You are partially correct; you can't have a vacuum without volume, but you can certainly have one without air (that is sort of the point of a pure vacuum). When you try to move two surfaces away from each other, there is only air at the edges. The surfaces toward the center will offer more resistance for that brief instant before air from a side gets there. I guess it's more of a dynamic vacuum than a static one if that makes any sense.
OTOH, I am sometimes warned that I am compromising my vacuum when I yawn, so I amy be full of well, nothing, I guess...
I see it somewhat like a ziplock bag that had all the air sucked out and then zealed up. There would be no internal volume and no air, but try as you might it would be very difficult to create an open volume inside that bag by pulling on the sides of it. That is until the seal is broken and then it is very easy to create space between the walls of the bag.
I believe the glue acts as a somewhat flexible seal. In a vacuum system the only lateral stability you have comes from the friction created between the mating surfaces as a result of atmospheric pressure. When you first begin to rub the joint is slips around quite easily because there is a lot of glue still in the joint which acts as a lubricant. As you rub them further the glue is squeezed out and they begin to "grab" as the friction increases. The friction, however, is only lateral; the force that holds a rubbed joint together, if you turn it on end and only hold one side, is vacuum (and likely the intial "tacking" of the glue).
I think so too, Chris.
I think I can feel the difference between the "vacuum" or "suction" effect, and the glue starting to tack.
If I resurface a Japanese water stone with my diamond 'stone' by rubbing the two together in water, sometimes they'll stick together like two suction cups. There's no glue in there to tack, just water.
That's what it feels like when the glue squeezes out of the joint. When the glue grabs, it grabs, and if the parts aren't where I want them, too bad. Time to start over.
Yes, I have another similiar example that many will have experienced. The sticking of a plane blade to the waterstone when one is trying to polish the large flat side. The water creates a seal and atmospheric pressure pushes the blade against the stone at 7-8 pounds per square inch. If you don't have enough water underneath the stone then the friction quickly gets to the point where you can't move it and it is vacuum sealed to the stone. You either have to overcome the 7-8 pounds per square inch by levering it off or overcome the friction by sliding it off.
Good discussion... Chris sums up my impression of a rubbed joint (or even a well fitted clamped joint) in that last sentence (edit... last sentence a couple posts back); it works due to a combination of vacuum and the glue tack over a great surface area. If the joint is not properly fitted (i.e. jointer scalloping) you are losing the advantages of a sealed vacuum and losing some of the tack due to liquid glue in the gaps between the boards.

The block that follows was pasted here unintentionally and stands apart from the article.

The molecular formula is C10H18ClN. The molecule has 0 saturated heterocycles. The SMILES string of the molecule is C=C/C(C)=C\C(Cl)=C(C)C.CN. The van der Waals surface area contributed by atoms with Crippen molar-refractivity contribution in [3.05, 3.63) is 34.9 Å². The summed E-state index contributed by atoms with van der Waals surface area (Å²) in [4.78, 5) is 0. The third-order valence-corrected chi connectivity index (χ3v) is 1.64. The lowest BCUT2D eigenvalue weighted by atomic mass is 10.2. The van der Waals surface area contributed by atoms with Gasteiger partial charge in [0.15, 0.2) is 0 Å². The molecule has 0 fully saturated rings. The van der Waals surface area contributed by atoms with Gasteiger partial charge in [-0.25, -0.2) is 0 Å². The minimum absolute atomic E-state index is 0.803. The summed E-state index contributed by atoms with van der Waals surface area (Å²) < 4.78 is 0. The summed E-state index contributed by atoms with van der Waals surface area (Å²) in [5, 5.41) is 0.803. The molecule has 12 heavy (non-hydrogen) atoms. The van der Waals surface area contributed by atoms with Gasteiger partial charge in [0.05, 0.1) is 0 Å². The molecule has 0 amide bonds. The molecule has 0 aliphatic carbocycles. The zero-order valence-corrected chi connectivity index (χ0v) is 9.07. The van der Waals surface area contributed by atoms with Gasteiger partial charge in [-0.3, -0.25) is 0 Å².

As far as analogies, the one that comes to mind for me having done quite a bit of glass work, is trying to separate two clean panes of glass. Unless you can get the air started between the two, they feel as if they are glued together. If they are wet that effect is enhanced; the water prevents air from getting between the panes and they are very hard to pull apart. The water has no "tack" or friction properties and acts as a lubricant if you slide the two panes in the same plane. If you get your air compressor and inject air between the two they easily separate.
This is certainly overanalyzing the mechanics of a rubbed joint, but I've always found it interesting to understand why things work instead of just trusting that they do if certain steps are followed. I've always tried to emphasize to my kids that understanding a "system" is the first key to troubleshooting, rather than rote memorization of solutions to problems. In my profession (computer networking) it seems that too many support folks want pat answers on how to fix a problem rather than understanding the underlying system.
On a different note, I wanted to respond to SJennings comments about Titebond II. I mentioned it in the context of building furniture. There was a time when I would have considered it acceptable for instrument building, but relating my readings to my experiences I know that it has few desirable properties for luthery and a number of drawbacks. That said, you should still be able to use Titebond or something like LMII's instrument glue in a rubbed joint. I think aliphatic resin glues (generally yellow) tend to build up a tack that assists in creating a rubbed joint better than white glues; but that's conjecture on my part and also a generalization since some "white" glues are chemically equivalent to "yellow" glues.
...I've always found it interesting to understand why things work instead of just trusting that they do if certain steps are followed.
I couldn't agree more with that statement, though I know that everyone's brain works differently, and most people don't really want to know what happens in their car's transmission when they move that lever.
To that end, then, here's the way a glue joint was explained to me many years ago by a furniture maker that I worked for for a short time.
The way glue works is through molecular attraction, or adhesion. In most cases, the adhesion between the glue molecules and the surfaces to be glued is much stronger than the cohesion between the glue molecules themselves. For that reason, a thin glue line is better, because there is more adhesion (stronger) than cohesion. A lot of glue in the glue line, and the joint is no stronger than the dried glue itself.
Now imagine two perfect pieces of glass. OK, that's impossible, but imagine two surfaces flat down to the molecular level. If it were possible to have a one-molecule-thick layer of almost anything in between those two pieces of perfect glass, it would be a virtually perfect glue joint. If it was water in there, at one molecule thick, it would hold tight. The water wouldn't act as a liquid, solid, or gas because each molecule would be adhered to the glass on both sides.